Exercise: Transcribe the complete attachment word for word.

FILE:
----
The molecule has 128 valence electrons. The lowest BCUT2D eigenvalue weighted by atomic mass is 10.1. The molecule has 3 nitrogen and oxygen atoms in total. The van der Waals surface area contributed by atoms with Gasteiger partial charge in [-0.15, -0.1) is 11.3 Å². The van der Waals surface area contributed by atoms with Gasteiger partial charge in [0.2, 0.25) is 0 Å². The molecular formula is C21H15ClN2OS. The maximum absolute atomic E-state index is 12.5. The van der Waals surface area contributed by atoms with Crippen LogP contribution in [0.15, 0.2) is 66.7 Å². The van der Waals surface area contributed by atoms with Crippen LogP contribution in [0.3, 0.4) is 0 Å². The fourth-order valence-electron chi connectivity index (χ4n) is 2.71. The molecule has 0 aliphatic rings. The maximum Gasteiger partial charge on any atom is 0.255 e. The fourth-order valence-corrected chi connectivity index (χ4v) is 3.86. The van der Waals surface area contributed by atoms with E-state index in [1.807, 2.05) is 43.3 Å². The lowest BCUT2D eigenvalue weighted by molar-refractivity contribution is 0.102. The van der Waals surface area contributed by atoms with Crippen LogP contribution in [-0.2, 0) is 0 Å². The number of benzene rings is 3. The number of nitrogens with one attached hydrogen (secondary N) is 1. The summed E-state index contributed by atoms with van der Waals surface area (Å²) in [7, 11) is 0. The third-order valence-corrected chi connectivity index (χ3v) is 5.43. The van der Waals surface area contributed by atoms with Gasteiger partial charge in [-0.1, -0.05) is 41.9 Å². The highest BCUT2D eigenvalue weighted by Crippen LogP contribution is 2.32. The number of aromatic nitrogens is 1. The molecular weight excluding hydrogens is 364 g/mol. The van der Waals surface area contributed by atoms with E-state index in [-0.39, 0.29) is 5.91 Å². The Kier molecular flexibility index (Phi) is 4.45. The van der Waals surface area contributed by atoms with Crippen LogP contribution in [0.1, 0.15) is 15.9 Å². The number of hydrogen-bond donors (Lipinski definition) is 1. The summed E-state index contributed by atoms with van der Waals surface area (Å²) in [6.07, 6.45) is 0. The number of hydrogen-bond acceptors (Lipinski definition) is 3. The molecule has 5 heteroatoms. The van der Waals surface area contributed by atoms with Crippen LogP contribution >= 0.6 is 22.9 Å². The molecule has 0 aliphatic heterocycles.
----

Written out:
The molecule has 128 valence electrons. The lowest BCUT2D eigenvalue weighted by atomic mass is 10.1. The molecule has 3 nitrogen and oxygen atoms in total. The van der Waals surface area contributed by atoms with Gasteiger partial charge in [-0.15, -0.1) is 11.3 Å². The van der Waals surface area contributed by atoms with Gasteiger partial charge in [0.2, 0.25) is 0 Å². The molecular formula is C21H15ClN2OS. The maximum absolute atomic E-state index is 12.5. The van der Waals surface area contributed by atoms with Crippen LogP contribution in [0.15, 0.2) is 66.7 Å². The van der Waals surface area contributed by atoms with Crippen LogP contribution in [0.3, 0.4) is 0 Å². The fourth-order valence-electron chi connectivity index (χ4n) is 2.71. The molecule has 0 aliphatic rings. The maximum Gasteiger partial charge on any atom is 0.255 e. The fourth-order valence-corrected chi connectivity index (χ4v) is 3.86. The van der Waals surface area contributed by atoms with E-state index in [1.807, 2.05) is 43.3 Å². The lowest BCUT2D eigenvalue weighted by molar-refractivity contribution is 0.102. The van der Waals surface area contributed by atoms with Crippen LogP contribution in [-0.2, 0) is 0 Å². The number of benzene rings is 3. The number of nitrogens with one attached hydrogen (secondary N) is 1. The summed E-state index contributed by atoms with van der Waals surface area (Å²) in [7, 11) is 0. The third-order valence-corrected chi connectivity index (χ3v) is 5.43. The van der Waals surface area contributed by atoms with Gasteiger partial charge in [-0.1, -0.05) is 41.9 Å². The highest BCUT2D eigenvalue weighted by Crippen LogP contribution is 2.32. The number of aromatic nitrogens is 1. The molecular weight excluding hydrogens is 364 g/mol. The van der Waals surface area contributed by atoms with E-state index in [-0.39, 0.29) is 5.91 Å². The Kier molecular flexibility index (Phi) is 4.45. The van der Waals surface area contributed by atoms with Crippen LogP contribution in [0.1, 0.15) is 15.9 Å². The number of hydrogen-bond donors (Lipinski definition) is 1. The summed E-state index contributed by atoms with van der Waals surface area (Å²) in [6.07, 6.45) is 0. The number of hydrogen-bond acceptors (Lipinski definition) is 3. The molecule has 5 heteroatoms. The van der Waals surface area contributed by atoms with Crippen LogP contribution >= 0.6 is 22.9 Å². The molecule has 0 aliphatic heterocycles.